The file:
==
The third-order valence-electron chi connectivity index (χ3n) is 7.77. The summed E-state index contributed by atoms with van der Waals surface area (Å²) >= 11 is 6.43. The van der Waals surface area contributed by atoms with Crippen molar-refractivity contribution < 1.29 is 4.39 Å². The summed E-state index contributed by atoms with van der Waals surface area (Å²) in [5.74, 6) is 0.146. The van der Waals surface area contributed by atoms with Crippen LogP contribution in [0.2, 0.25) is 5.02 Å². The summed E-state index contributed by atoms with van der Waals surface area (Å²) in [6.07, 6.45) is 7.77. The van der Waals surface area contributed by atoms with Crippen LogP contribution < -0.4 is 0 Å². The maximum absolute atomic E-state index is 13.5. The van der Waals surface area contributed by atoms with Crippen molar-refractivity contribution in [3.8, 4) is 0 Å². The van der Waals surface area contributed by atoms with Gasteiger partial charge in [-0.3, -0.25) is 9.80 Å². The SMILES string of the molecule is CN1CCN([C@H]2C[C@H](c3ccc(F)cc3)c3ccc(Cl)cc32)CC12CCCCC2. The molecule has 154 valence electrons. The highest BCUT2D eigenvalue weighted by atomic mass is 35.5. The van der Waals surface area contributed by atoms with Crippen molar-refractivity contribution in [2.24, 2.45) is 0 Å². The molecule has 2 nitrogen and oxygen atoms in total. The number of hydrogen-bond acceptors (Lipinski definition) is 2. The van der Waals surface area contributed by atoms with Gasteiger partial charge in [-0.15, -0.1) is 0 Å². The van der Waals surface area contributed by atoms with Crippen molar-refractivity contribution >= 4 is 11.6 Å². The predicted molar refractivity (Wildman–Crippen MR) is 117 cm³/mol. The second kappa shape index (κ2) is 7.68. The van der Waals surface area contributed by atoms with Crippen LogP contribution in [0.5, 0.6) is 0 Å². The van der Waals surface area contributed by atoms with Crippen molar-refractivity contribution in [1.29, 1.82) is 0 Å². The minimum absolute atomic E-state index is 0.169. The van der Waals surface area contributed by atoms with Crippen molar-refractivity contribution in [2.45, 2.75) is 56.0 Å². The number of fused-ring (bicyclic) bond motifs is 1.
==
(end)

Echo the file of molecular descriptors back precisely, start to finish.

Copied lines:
The third-order valence-electron chi connectivity index (χ3n) is 7.77. The summed E-state index contributed by atoms with van der Waals surface area (Å²) >= 11 is 6.43. The van der Waals surface area contributed by atoms with Crippen molar-refractivity contribution < 1.29 is 4.39 Å². The summed E-state index contributed by atoms with van der Waals surface area (Å²) in [5.74, 6) is 0.146. The van der Waals surface area contributed by atoms with Crippen LogP contribution in [0.2, 0.25) is 5.02 Å². The summed E-state index contributed by atoms with van der Waals surface area (Å²) in [6.07, 6.45) is 7.77. The van der Waals surface area contributed by atoms with Crippen LogP contribution < -0.4 is 0 Å². The maximum absolute atomic E-state index is 13.5. The van der Waals surface area contributed by atoms with Crippen molar-refractivity contribution in [3.8, 4) is 0 Å². The van der Waals surface area contributed by atoms with Gasteiger partial charge in [-0.3, -0.25) is 9.80 Å². The SMILES string of the molecule is CN1CCN([C@H]2C[C@H](c3ccc(F)cc3)c3ccc(Cl)cc32)CC12CCCCC2. The molecule has 154 valence electrons. The highest BCUT2D eigenvalue weighted by atomic mass is 35.5. The van der Waals surface area contributed by atoms with Crippen molar-refractivity contribution in [2.24, 2.45) is 0 Å². The molecule has 2 nitrogen and oxygen atoms in total. The number of hydrogen-bond acceptors (Lipinski definition) is 2. The van der Waals surface area contributed by atoms with Gasteiger partial charge in [-0.15, -0.1) is 0 Å². The van der Waals surface area contributed by atoms with Crippen molar-refractivity contribution >= 4 is 11.6 Å². The predicted molar refractivity (Wildman–Crippen MR) is 117 cm³/mol. The second kappa shape index (κ2) is 7.68. The van der Waals surface area contributed by atoms with Crippen LogP contribution in [0.5, 0.6) is 0 Å². The van der Waals surface area contributed by atoms with Crippen molar-refractivity contribution in [1.29, 1.82) is 0 Å². The minimum absolute atomic E-state index is 0.169. The van der Waals surface area contributed by atoms with Crippen molar-refractivity contribution in [2.45, 2.75) is 56.0 Å². The number of fused-ring (bicyclic) bond motifs is 1.